According to Steil, the key is to remember that, “Eating disorders are not an appearance.” Coaches often look for the physical component, which is only on the surface. Disordered eating is really about obsession, anxiety, and depression, or all three. “It’s not talked enough about in the running community,” she notes.
As a coach herself, she makes sure that her cross country team is introduced to the topic of disordered eating before the season even begins. Disordered eating is a topic addressed at the beginning of the cross country training camp that Steil’s team holds each year. The coaches discuss the signs of disordered eating so that the team’s awareness of the issue is increased.
More importantly, Steil and the other coaches make it clear that it is safe for their athletes to talk to them about issues with disordered eating, obsession, anxiety, or depression. “I would have liked to know more about the topic growing up,” says Steil.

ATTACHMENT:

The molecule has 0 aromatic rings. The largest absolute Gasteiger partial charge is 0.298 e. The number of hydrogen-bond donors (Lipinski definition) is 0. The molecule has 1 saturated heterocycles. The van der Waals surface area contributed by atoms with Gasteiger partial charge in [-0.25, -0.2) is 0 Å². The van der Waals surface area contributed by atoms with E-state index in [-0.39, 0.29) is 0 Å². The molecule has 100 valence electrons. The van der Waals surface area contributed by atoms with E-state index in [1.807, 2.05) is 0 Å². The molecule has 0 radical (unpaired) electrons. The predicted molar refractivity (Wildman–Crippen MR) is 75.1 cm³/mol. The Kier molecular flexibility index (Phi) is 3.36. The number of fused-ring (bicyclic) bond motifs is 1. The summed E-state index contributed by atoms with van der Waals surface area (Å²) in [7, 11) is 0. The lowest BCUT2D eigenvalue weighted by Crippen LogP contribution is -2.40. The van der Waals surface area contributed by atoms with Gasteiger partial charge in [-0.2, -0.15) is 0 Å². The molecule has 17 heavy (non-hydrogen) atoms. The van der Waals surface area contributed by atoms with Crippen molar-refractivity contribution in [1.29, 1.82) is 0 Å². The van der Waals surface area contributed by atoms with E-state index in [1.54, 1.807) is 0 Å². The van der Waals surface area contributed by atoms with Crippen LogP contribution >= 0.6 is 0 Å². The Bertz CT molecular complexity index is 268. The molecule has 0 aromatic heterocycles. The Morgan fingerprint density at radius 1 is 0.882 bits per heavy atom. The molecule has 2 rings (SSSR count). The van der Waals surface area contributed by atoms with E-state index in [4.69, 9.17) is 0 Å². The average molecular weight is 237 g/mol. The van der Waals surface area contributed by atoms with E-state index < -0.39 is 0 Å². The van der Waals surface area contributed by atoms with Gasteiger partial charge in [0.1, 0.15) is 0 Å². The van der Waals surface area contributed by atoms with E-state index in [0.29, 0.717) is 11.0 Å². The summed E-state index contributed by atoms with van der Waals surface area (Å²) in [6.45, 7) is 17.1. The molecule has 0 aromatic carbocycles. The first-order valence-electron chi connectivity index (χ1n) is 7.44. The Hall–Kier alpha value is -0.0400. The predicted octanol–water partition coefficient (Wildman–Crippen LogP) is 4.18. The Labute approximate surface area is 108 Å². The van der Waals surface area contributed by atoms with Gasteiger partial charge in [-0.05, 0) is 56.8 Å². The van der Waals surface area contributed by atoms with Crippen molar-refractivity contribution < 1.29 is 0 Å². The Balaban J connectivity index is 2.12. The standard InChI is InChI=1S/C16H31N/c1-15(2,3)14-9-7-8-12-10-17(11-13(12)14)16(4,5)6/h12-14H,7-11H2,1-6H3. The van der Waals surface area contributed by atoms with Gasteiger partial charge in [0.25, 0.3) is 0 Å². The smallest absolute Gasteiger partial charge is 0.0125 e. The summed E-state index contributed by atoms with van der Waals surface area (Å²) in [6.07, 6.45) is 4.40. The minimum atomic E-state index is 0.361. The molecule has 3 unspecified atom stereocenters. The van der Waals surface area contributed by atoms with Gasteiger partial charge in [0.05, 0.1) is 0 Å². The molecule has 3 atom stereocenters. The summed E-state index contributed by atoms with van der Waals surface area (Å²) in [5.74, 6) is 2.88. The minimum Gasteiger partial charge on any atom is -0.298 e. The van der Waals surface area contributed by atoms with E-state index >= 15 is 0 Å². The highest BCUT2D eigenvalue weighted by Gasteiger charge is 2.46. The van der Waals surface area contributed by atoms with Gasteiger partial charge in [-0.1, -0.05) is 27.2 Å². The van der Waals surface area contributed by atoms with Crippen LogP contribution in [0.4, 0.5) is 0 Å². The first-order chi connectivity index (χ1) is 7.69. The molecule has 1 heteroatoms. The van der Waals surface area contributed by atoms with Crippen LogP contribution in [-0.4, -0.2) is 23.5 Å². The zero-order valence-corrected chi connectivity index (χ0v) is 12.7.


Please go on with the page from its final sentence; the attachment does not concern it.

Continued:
She believes that discussing disordered eating with athletes, especially runners, should be a requirement for all coaches. She also recognizes that some coaches might not feel like they are an authority on the subject and may not know how to increase their team’s awareness of the subject. “It’s OK to not be comfortable with the topic, but it is the coach’s responsibility to get someone who is to talk about it with the team.”
For coaches that are curious about how to create a safe atmosphere within their teams to discuss disordered eating, Steil recommends taking a more holistic approach to coaching, rather than just focusing on the numbers and end results. “The focus should be on team success,” she says, “and not just the the fastest runners.” She believes in highlighting good sportsmanship and teammates that encourage each other along with those that increase their PRs or win a race. “We all value praise,” says Steil, “but it doesn’t always have to be about the numbers.” Approaching the athlete as a whole creates a an healthier mental and emotional environment for runners. In turn, they will improve physically and as competitors.